For a number of months, Lincoln’s US production workers have been on reduced hours: many regularly work only 32 hours per week, the minimum guaranteed under the terms of the no-layoff promise. (Slowdowns in place in other production countries too.) This is a significant and painful sacrifice for employees and their families.
BUT … it still means steady work, no small thing compared with the unemployment office. (Lincoln employees are covered by the no-layoff policy after 3 years with the firm.)
In 2009/10, as the Great Recession dragged on and on, non-production workers (from the President to floor sweepers) saw their salaries reduced and their workloads were often increased. (This may happen again now.) BUT …. there were no layoffs.
A voluntary separation program is also now being offered, as it was during 2009/10.
Lincoln Electric is an American-based Fortune 1000 multinational. In other countries where it has production facilities, it tries – under often very different legislative, labor and regulatory regimes – to treat its workers with the same respect and employment structure that US employees earn. In Canada, Australia and Mexico, profit-sharing and steady work has remained as close as possible to that in the US itself; further afield, local factors have forced many accommodations.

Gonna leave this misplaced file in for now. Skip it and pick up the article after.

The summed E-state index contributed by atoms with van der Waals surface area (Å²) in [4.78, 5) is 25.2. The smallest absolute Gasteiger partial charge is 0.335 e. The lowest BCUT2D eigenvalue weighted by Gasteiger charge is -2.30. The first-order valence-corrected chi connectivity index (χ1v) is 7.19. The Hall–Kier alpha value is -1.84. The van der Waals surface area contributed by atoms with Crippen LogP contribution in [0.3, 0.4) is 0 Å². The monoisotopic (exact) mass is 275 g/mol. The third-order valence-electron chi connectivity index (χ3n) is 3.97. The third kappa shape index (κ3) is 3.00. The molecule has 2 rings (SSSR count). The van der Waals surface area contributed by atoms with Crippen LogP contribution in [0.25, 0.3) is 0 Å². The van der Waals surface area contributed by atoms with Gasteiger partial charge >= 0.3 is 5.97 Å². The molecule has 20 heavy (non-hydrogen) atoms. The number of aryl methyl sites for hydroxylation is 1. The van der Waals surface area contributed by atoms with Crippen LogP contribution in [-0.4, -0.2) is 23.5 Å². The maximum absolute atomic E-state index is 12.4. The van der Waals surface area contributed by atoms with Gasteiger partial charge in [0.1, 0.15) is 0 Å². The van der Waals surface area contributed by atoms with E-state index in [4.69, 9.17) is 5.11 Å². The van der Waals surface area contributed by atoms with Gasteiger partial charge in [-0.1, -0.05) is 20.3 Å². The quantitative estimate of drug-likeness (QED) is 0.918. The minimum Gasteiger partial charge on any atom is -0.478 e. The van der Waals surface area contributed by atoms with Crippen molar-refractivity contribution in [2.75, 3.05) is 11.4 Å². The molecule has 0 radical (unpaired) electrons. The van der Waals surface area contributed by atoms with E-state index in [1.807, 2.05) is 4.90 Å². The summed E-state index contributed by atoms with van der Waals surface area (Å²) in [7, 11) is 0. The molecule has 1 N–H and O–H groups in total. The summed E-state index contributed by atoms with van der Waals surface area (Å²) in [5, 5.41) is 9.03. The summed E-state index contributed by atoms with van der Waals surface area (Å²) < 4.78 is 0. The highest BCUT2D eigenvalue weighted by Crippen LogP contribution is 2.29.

In the past couple of years, Lincoln has purchased some smaller welding tech companies in the US. In several cases, when offered employment under the Lincoln incentive system – with its appealing upsides of large profit-sharing bonuses and an unbroken no-layoff promise – employees in these new acquisitions have rejected the offer – because the new employment structure also requires them to embrace reduced hours in tough times and compulsory overtime when demand picks up.
Their concerns and fears seem to arise from a deep and profound lack of trust (sadly, all-too-understandable!) in modern corporate leaders that shared sacrifices by everyone in a firm in the tough times will be repaid fairly through significant profit-sharing and guaranteed steady work over the long term
Lincoln Electric has done its best to earn the trust of its workforce by keeping its people on the job through thick and thin – while remaining technologically innovative and thus highly profitable for more than a century.
This goal should be embraced by many more private sector firms and by policy makers in the public sector at all levels.
Just asking …..
Should Keith Boag, CBC’s senior journalist in Washington, cover the ongoing sad state of politics in the US by offering strategic political campaign advice to the US Republican Party?